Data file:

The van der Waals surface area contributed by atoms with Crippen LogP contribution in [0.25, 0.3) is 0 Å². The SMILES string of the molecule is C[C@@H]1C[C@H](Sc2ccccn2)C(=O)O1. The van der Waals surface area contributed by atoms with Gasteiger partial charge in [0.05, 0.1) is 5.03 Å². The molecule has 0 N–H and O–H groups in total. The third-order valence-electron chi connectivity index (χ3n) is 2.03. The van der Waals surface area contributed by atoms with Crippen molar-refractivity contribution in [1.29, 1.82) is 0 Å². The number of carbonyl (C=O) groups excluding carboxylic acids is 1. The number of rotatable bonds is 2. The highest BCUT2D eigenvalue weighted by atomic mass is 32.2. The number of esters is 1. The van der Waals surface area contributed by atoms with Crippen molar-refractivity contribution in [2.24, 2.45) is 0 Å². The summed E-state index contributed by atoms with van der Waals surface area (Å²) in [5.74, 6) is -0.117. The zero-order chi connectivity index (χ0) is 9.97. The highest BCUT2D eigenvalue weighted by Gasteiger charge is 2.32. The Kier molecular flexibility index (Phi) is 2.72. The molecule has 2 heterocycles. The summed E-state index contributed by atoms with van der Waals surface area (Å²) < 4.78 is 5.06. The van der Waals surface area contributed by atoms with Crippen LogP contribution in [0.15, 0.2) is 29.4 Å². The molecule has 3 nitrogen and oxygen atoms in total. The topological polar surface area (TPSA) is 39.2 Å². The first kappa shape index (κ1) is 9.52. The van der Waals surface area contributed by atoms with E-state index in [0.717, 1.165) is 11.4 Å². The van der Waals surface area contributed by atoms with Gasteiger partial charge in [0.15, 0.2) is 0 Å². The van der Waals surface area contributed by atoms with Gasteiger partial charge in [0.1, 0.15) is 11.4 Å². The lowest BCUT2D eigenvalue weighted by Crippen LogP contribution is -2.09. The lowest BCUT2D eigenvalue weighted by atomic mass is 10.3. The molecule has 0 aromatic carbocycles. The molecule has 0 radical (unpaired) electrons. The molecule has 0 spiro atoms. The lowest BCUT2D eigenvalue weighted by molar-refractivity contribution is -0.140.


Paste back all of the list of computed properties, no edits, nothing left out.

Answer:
The van der Waals surface area contributed by atoms with Crippen LogP contribution in [0.25, 0.3) is 0 Å². The SMILES string of the molecule is C[C@@H]1C[C@H](Sc2ccccn2)C(=O)O1. The van der Waals surface area contributed by atoms with Gasteiger partial charge in [0.05, 0.1) is 5.03 Å². The molecule has 0 N–H and O–H groups in total. The third-order valence-electron chi connectivity index (χ3n) is 2.03. The van der Waals surface area contributed by atoms with Crippen molar-refractivity contribution in [1.29, 1.82) is 0 Å². The number of carbonyl (C=O) groups excluding carboxylic acids is 1. The number of rotatable bonds is 2. The highest BCUT2D eigenvalue weighted by atomic mass is 32.2. The number of esters is 1. The van der Waals surface area contributed by atoms with Crippen molar-refractivity contribution in [2.24, 2.45) is 0 Å². The summed E-state index contributed by atoms with van der Waals surface area (Å²) in [5.74, 6) is -0.117. The zero-order chi connectivity index (χ0) is 9.97. The highest BCUT2D eigenvalue weighted by Gasteiger charge is 2.32. The Kier molecular flexibility index (Phi) is 2.72. The molecule has 2 heterocycles. The summed E-state index contributed by atoms with van der Waals surface area (Å²) < 4.78 is 5.06. The van der Waals surface area contributed by atoms with Crippen LogP contribution in [0.15, 0.2) is 29.4 Å². The molecule has 3 nitrogen and oxygen atoms in total. The topological polar surface area (TPSA) is 39.2 Å². The first kappa shape index (κ1) is 9.52. The van der Waals surface area contributed by atoms with E-state index in [0.717, 1.165) is 11.4 Å². The van der Waals surface area contributed by atoms with Gasteiger partial charge in [0.15, 0.2) is 0 Å². The van der Waals surface area contributed by atoms with Gasteiger partial charge in [0.1, 0.15) is 11.4 Å². The lowest BCUT2D eigenvalue weighted by Crippen LogP contribution is -2.09. The lowest BCUT2D eigenvalue weighted by atomic mass is 10.3. The molecule has 0 aromatic carbocycles. The molecule has 0 radical (unpaired) electrons. The molecule has 0 spiro atoms. The lowest BCUT2D eigenvalue weighted by molar-refractivity contribution is -0.140.